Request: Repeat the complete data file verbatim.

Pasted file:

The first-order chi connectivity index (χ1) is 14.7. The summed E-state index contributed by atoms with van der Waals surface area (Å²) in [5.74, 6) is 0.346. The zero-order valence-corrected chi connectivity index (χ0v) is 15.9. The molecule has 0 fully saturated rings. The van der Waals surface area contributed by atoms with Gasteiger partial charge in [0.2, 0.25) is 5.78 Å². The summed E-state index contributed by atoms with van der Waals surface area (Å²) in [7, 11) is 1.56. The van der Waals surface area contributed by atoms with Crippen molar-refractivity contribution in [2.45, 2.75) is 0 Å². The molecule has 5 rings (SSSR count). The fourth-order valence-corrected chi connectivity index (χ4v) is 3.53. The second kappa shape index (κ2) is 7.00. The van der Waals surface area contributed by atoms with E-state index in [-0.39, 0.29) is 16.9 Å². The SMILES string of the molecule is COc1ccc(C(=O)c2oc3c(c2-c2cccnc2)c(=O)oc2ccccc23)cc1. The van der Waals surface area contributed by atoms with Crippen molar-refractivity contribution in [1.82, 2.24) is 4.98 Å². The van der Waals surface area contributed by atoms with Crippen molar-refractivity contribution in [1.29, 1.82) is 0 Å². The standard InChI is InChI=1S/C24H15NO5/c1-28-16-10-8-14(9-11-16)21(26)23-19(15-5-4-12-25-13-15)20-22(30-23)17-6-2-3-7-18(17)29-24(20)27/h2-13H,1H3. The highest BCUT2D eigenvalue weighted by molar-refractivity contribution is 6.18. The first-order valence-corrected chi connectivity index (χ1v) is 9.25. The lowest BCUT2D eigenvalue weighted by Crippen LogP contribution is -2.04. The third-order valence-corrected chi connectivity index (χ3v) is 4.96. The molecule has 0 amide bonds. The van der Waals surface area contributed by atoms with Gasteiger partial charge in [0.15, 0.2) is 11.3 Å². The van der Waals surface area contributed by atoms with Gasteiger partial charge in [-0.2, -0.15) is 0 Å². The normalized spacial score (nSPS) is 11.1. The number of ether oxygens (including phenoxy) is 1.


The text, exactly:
The first-order chi connectivity index (χ1) is 14.7. The summed E-state index contributed by atoms with van der Waals surface area (Å²) in [5.74, 6) is 0.346. The zero-order valence-corrected chi connectivity index (χ0v) is 15.9. The molecule has 0 fully saturated rings. The van der Waals surface area contributed by atoms with Gasteiger partial charge in [0.2, 0.25) is 5.78 Å². The summed E-state index contributed by atoms with van der Waals surface area (Å²) in [7, 11) is 1.56. The van der Waals surface area contributed by atoms with Crippen molar-refractivity contribution in [2.45, 2.75) is 0 Å². The molecule has 5 rings (SSSR count). The fourth-order valence-corrected chi connectivity index (χ4v) is 3.53. The second kappa shape index (κ2) is 7.00. The van der Waals surface area contributed by atoms with E-state index in [-0.39, 0.29) is 16.9 Å². The SMILES string of the molecule is COc1ccc(C(=O)c2oc3c(c2-c2cccnc2)c(=O)oc2ccccc23)cc1. The van der Waals surface area contributed by atoms with Crippen molar-refractivity contribution in [1.82, 2.24) is 4.98 Å². The van der Waals surface area contributed by atoms with Crippen molar-refractivity contribution in [1.29, 1.82) is 0 Å². The standard InChI is InChI=1S/C24H15NO5/c1-28-16-10-8-14(9-11-16)21(26)23-19(15-5-4-12-25-13-15)20-22(30-23)17-6-2-3-7-18(17)29-24(20)27/h2-13H,1H3. The highest BCUT2D eigenvalue weighted by molar-refractivity contribution is 6.18. The first-order valence-corrected chi connectivity index (χ1v) is 9.25. The lowest BCUT2D eigenvalue weighted by Crippen LogP contribution is -2.04. The third-order valence-corrected chi connectivity index (χ3v) is 4.96. The molecule has 0 amide bonds. The van der Waals surface area contributed by atoms with Gasteiger partial charge in [0.15, 0.2) is 11.3 Å². The van der Waals surface area contributed by atoms with Gasteiger partial charge in [-0.2, -0.15) is 0 Å². The normalized spacial score (nSPS) is 11.1. The number of ether oxygens (including phenoxy) is 1.